Hundreds of media representatives gathered in silent protest outside BBC headquarters in London today at the jailing of three Al-Jazeera journalists, as the Egyptian president said he will not interfere in court rulings.
The sentencing of Australian Peter Greste, Canadian-Egyptian acting Cairo bureau chief Mohammed Fahmy and Egyptian producer Baher Mohammed to seven years each in Cairo yesterday on terrorism-related charges stemming from an interview with the outlawed Muslim Brotherhood sparked an international outcry.
Prime Minister David Cameron said he was "appalled" at the verdicts, but president of Egypt Abdel-Fattah el-Sissi spoke out during a military graduation ceremony, saying: " We will not interfere in court verdicts."
He said Egypt has an independent judiciary and urged people to stop commenting or criticising rulings by courts.
Staff from the BBC were joined outside Broadcasting House by representatives from Al-Jazeera and Sky among others, with many of those gathered wearing black tape over their mouths and carrying papers saying "#FreeAJStaff".
The protest took place at 9.41am, exactly 24 hours after the men were sentenced.
Barnaby Phillips, special correspondent with Al-Jazeera, described Mr Greste as "a tough customer".
He said he and the others would be heartened to see the support at the protests and online, where hashtags including #journalismisnotacrime have been trending worldwide.
BBC Panorama reporter John Sweeney, who has worked in Afghanistan and most recently undercover in North Korea, said the verdicts yesterday were "wrong, wrong, wrong".
"The Egyptian government has taken a step back into the middle ages," he told the Press Association. " They've locked up three people whose only crime was doing their job. Journalism is not a crime."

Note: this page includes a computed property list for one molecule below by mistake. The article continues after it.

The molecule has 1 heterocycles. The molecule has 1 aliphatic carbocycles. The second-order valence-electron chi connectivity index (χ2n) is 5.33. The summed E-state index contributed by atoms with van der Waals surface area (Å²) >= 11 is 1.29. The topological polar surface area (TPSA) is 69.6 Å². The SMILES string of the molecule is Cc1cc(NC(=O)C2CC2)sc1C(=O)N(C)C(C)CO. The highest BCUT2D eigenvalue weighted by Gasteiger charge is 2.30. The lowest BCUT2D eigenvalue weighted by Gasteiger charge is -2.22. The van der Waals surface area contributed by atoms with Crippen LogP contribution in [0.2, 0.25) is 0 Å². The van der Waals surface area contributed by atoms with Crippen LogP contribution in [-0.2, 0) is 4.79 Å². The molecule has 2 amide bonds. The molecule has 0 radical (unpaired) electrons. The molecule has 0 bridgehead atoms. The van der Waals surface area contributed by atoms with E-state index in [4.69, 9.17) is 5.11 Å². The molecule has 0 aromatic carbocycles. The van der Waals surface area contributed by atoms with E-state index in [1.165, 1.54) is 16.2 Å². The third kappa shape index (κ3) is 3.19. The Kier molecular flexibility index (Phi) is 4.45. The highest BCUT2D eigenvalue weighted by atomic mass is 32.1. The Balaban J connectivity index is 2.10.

While he said he does not think the protest "will really achieve much", he added it was an opportunity for journalists to take a stand.
And he appealed to members of the public to support the cause. "I would invite people not to go on holiday to Egypt, there are lots of other sunny places they could go to," he said.
"And I would invite the Egyptian government to watch some of Peter Greste's work. Then they will see this is not a man who is supportive of extremist Islam."
Radio 4 presenter Julian Worricker said: "It is really important because they represent all journalists because they were just doing their jobs and they end up jailed for seven years.
"There by the grace of God go all of us."
Asked if he thought there would be more protests, Worricker said: "I'd be disappointed if (protests) didn't continue because there is a strong sense of injustice."
BBC technician Mark Reeves said the protest would be the first of many efforts to draw attention to the case.
"This will be the start of a concerted campaign to make the Egyptian government see how strong the international reaction to this," he said.
"It's essential to make a stand for press freedom."
The Foreign Office political director Simon Gass met with the Egyptian Ambassador in London Ashraf El Kholy yesterday to convey the UK Government's displeasure about the sentencing.
A Foreign Office spokesman said Mr Gass told the ambassador, who had been summoned by Foreign Secretary William Hague, that the Government is "deeply concerned by the verdicts and the procedural shortcomings seen during the trial".
A letter will be sent on behalf of a number of news organisations and broadcasters to the Egyptian president today, asking him to intervene.
James Harding, BBC director of news and current affairs, told those gathered at the protest that the verdict was "unjust" and the case "unfounded".
"Taken together, the Egyptian authorities are not just robbing three innocent men of their freedom, they are intimidating journalists and inhibiting free speech," he said.
He described the event as "a silent protest at their unjust imprisonment and a statement of our belief in journalistic freedom and the right to free speech".